'Compaction by automobile traffic or by trucks having pneumatic tires was practiced long prior to Mr. Ritchie's invention, and the advantages obtained by the action of such tires on the road material were recognized. The flexing pneumatic pressures being distributed diagonally and not merely vertically in the irregular road surface material, and not being restricted to linear cross-contact with high spots only (as with the steel rollers), resulted in a kneading action producing uniformity of compaction not possible with steel rollers. These were known facts.'
Long before the issue of the patent, as admitted in its first paragraph, it had been found that the ordinary traffic of vehicles (rubber tired automobiles), at slow speeds, rolled and compacted the surface of the road bed into the best condition. Compacting had been accomplished by running offset, connected trucks up and down the road, though with the disadvantages of requiring a number of trips and not exactly uniform compaction even when good truck drivers were employed.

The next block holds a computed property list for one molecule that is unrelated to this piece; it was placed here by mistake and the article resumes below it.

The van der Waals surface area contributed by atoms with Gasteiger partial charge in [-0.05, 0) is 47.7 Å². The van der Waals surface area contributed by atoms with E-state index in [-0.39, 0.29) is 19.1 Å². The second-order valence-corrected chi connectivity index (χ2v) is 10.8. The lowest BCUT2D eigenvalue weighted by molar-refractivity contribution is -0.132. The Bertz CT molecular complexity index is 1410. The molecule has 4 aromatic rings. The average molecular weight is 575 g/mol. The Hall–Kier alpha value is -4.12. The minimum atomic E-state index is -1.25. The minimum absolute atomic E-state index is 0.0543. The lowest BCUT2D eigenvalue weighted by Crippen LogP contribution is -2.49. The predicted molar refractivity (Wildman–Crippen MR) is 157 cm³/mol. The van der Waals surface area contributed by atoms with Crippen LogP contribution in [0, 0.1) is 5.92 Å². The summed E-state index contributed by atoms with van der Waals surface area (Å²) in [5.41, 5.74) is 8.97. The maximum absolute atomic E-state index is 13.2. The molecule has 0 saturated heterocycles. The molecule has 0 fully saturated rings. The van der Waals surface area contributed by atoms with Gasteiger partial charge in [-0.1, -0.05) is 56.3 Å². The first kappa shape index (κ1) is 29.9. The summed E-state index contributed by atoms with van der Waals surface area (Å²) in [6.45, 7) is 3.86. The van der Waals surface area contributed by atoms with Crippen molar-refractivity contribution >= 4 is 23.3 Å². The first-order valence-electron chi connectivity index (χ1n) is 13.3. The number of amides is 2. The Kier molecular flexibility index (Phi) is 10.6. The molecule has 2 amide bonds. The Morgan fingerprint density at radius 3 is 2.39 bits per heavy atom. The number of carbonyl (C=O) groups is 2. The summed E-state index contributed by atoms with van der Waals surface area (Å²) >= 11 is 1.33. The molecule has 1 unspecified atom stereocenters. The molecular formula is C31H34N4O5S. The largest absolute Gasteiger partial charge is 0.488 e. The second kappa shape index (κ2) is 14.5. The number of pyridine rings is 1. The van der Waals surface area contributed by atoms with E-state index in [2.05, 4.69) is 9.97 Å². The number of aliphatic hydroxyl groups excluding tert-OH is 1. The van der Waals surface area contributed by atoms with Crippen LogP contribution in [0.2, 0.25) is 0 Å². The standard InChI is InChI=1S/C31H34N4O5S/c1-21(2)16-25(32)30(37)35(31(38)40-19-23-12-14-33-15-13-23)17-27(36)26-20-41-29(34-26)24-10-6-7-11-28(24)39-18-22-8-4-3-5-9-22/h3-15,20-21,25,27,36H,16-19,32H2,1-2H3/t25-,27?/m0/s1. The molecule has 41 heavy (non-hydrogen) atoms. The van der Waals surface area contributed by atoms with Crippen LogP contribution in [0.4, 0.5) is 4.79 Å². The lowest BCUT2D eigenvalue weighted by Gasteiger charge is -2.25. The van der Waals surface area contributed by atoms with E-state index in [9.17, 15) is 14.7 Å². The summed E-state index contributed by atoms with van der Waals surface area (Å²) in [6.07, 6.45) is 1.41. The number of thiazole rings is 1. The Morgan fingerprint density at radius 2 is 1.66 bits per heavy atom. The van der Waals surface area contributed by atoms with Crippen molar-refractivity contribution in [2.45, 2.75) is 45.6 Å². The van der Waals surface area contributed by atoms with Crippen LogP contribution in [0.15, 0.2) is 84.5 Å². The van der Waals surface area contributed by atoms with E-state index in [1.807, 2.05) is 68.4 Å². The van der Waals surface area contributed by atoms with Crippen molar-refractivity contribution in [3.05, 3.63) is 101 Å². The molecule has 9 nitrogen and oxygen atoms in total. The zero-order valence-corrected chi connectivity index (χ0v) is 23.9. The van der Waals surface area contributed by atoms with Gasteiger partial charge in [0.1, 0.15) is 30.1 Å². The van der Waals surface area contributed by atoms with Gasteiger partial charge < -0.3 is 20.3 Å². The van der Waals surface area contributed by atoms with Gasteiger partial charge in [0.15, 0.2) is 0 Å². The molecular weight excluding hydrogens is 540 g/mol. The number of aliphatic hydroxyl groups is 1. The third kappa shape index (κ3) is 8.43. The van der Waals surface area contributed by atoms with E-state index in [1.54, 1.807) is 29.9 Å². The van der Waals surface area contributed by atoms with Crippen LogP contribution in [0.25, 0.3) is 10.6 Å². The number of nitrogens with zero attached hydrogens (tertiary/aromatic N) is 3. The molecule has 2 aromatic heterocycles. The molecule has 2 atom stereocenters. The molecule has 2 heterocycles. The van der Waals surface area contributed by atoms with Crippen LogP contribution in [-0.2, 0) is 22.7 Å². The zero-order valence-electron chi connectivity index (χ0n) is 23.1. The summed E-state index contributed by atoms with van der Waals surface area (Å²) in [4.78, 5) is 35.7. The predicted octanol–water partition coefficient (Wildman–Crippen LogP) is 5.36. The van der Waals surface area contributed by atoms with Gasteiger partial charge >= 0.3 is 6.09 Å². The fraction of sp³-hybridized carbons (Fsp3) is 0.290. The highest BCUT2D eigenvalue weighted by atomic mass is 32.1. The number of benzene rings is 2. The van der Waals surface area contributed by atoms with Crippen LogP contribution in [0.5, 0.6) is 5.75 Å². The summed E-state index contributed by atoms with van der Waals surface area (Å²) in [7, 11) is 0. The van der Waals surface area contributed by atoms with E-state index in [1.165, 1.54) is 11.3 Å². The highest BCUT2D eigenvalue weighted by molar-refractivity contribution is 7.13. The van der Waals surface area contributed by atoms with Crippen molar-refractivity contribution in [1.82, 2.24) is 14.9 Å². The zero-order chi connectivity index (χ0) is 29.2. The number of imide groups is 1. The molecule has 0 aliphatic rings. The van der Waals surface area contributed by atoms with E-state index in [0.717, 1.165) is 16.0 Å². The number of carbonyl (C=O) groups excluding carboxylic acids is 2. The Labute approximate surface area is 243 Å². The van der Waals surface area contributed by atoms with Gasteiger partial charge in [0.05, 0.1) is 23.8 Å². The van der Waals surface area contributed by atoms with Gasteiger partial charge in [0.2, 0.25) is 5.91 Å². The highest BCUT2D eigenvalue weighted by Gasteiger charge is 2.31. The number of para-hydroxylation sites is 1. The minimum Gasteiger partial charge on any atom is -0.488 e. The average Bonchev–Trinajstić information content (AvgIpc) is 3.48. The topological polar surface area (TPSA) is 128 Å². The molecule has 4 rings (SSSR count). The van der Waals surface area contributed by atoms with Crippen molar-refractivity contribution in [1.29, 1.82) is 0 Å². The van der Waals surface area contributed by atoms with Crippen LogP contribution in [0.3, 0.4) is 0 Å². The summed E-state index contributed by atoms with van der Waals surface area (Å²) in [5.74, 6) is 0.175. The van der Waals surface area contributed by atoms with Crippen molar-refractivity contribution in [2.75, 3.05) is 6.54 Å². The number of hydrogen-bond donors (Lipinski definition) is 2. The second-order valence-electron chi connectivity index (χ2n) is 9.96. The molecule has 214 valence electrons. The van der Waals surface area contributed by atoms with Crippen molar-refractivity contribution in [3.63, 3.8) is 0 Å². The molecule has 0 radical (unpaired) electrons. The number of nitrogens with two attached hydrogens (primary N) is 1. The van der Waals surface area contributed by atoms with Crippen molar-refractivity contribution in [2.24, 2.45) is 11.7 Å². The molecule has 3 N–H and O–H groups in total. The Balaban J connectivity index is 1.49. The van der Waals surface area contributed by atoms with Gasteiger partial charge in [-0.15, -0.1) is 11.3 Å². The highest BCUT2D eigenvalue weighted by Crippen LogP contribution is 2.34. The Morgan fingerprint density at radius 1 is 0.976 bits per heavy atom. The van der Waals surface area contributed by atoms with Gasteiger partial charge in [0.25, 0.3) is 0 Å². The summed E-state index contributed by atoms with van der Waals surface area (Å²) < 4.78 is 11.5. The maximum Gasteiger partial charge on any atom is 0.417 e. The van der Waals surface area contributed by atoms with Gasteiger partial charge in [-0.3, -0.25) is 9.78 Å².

The district court referred to the fact that the patent in suit differed from a prior French patent No. 717,502 'only in the specific arrangement of the rubber tired wheels of the front and the rear series of such wheels, so as to cover the whole width of a length of the road passed over.' Continuing, the district court said, 'Such arrangement of the wheels in a road roller, in the same way and for the purpose of covering the whole width of the road passed over, is not new, being shown in patents earlier than the patent to Ritchie'. Among such patents in evidence are Huntley, No. 1,831,116, Kelly, No. 118,616, Schamell, No. 1,102,443, Thompson, No. 1,757,691, and Wolf, No. 810,453, each of which shows steel wheel rollers with the front and rear wheels staggered. Some, if not all of these, employ a theory of compaction sinking down into the roadbed and packing the soil from the subgrade up while the pneumatic compaction method distributes the pressures downwardly from the top surface. In effect, Ritchie simply put rubber tires on the wheels of the Huntley road roller. He added together the two old effects, each independently usable, the staggered arrangement of wheels, and the better compaction accomplished by pneumatic rubber tires. 'Mere aggregation of several results, each the complete product of one of the combined elements' does not make a patentable combination.2